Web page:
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Lynne Meyerkord, right, recalls similarities between COVID-19 and the AIDS epidemic in a conversation with SBJ Features Editor Christine Temple.
SBJ photo by Geoff Pickle
Lynne Meyerkord, right, recalls similarities between COVID-19 and the AIDS epidemic in a conversation with SBJ Features Editor Christine Temple.

APO director likens COVID-19 to HIV/AIDS epidemic

Posted online

Lynne Meyerkord has experience with health epidemics as a more than 30-year staffer at AIDS Project of the Ozarks.

The nonprofit's executive director since 1998, Meyerkord said she sees many similarities between the COVID-19 pandemic and the HIV/AIDS epidemic. Meyerkord spoke this morning for Springfield Business Journal's 12 People You Need to Know live interview series, held virtually via Facebook Live.

Similar to the 1980s and '90s, when the HIV/AIDS epidemic was in full force, Meyerkord said the coronavirus pandemic quickly drew out people who either didn't believe in it or didn't think it was a serious situation.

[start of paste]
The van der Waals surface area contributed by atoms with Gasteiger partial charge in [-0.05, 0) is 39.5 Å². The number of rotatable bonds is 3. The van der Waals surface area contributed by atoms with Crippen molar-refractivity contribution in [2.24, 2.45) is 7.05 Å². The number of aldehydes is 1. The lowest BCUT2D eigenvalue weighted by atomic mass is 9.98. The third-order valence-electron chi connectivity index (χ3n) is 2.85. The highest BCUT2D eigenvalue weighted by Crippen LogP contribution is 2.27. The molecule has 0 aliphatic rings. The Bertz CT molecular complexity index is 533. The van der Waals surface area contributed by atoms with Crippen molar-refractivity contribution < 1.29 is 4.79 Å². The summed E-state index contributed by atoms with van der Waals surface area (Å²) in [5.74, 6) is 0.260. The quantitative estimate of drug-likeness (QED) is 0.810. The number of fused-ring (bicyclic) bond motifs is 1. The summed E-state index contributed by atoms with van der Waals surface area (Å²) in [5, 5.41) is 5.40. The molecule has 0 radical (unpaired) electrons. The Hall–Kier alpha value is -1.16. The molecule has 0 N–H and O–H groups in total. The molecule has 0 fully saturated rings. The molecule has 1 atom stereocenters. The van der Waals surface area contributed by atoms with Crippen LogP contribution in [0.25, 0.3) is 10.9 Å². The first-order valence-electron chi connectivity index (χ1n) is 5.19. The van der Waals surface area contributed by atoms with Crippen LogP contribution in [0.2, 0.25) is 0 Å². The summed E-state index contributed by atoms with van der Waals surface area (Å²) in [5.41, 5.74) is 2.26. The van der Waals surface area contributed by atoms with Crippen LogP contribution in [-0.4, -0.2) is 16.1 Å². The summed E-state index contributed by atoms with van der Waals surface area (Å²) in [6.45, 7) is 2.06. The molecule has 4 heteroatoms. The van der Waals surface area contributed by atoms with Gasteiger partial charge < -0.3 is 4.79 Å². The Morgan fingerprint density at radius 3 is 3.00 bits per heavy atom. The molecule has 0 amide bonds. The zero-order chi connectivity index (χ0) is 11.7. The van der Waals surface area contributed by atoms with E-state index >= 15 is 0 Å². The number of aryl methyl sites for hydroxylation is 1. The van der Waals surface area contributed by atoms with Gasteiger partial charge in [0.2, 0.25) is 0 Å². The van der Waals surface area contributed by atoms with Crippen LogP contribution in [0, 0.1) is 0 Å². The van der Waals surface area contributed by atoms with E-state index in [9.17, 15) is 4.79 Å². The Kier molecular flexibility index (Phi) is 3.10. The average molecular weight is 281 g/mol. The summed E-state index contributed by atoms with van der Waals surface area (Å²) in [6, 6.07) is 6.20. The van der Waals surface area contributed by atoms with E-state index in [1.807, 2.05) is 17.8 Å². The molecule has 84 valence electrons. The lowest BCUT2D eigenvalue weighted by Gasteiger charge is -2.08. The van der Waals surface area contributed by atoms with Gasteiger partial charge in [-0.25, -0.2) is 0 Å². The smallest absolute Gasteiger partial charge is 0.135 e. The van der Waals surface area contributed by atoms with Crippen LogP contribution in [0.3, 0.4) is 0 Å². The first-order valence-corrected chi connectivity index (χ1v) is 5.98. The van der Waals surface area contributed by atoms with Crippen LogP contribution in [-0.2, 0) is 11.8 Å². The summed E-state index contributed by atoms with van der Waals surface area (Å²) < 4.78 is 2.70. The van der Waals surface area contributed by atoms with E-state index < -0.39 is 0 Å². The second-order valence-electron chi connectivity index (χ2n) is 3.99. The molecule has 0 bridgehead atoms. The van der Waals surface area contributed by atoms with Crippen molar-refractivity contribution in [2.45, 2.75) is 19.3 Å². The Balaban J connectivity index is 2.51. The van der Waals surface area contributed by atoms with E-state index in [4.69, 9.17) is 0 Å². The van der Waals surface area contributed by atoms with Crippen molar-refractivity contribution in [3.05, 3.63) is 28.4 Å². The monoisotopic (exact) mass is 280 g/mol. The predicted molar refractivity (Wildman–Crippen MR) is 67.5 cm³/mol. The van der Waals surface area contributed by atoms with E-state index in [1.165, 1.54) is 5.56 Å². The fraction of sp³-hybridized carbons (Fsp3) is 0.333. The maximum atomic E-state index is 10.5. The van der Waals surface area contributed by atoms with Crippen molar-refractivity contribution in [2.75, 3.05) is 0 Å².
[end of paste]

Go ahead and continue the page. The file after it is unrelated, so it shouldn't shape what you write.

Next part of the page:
"The similarities are striking," she said.

Meyerkord said face masks – mandated by Springfield City Council in response to the coronavirus – are similar to condoms that were recommended amid the HIV/AIDS epidemic.

"Condoms were the way to go. That was the prevention tool we had," she said, noting abstinence was an option that was more difficult to recommend. "Wearing a mask is going to protect you and other folks.

"The resistance that is not based in logic is really similar to the resistance back in the '80s and '90s to condoms."

Similarly, Meyerkord has seen recovered COVID-19 patients who feel like they are a "pariah," a stigma she said continues to this day in the HIV and AIDS community.

To assuage fear related to the pandemic, Meyerkord said residents should follow the recommendations of public health officials on prevention and treatment.

CPO's operations also have been impacted by the COVID-19 pandemic.

Meyerkord said the nonprofit's clients – more than 5,000 people annually – are immunocompromised and encouraged to stay out of public spaces. As such, APO went to around 95% telehealth from 0% "literally overnight" as the pandemic started, she said.

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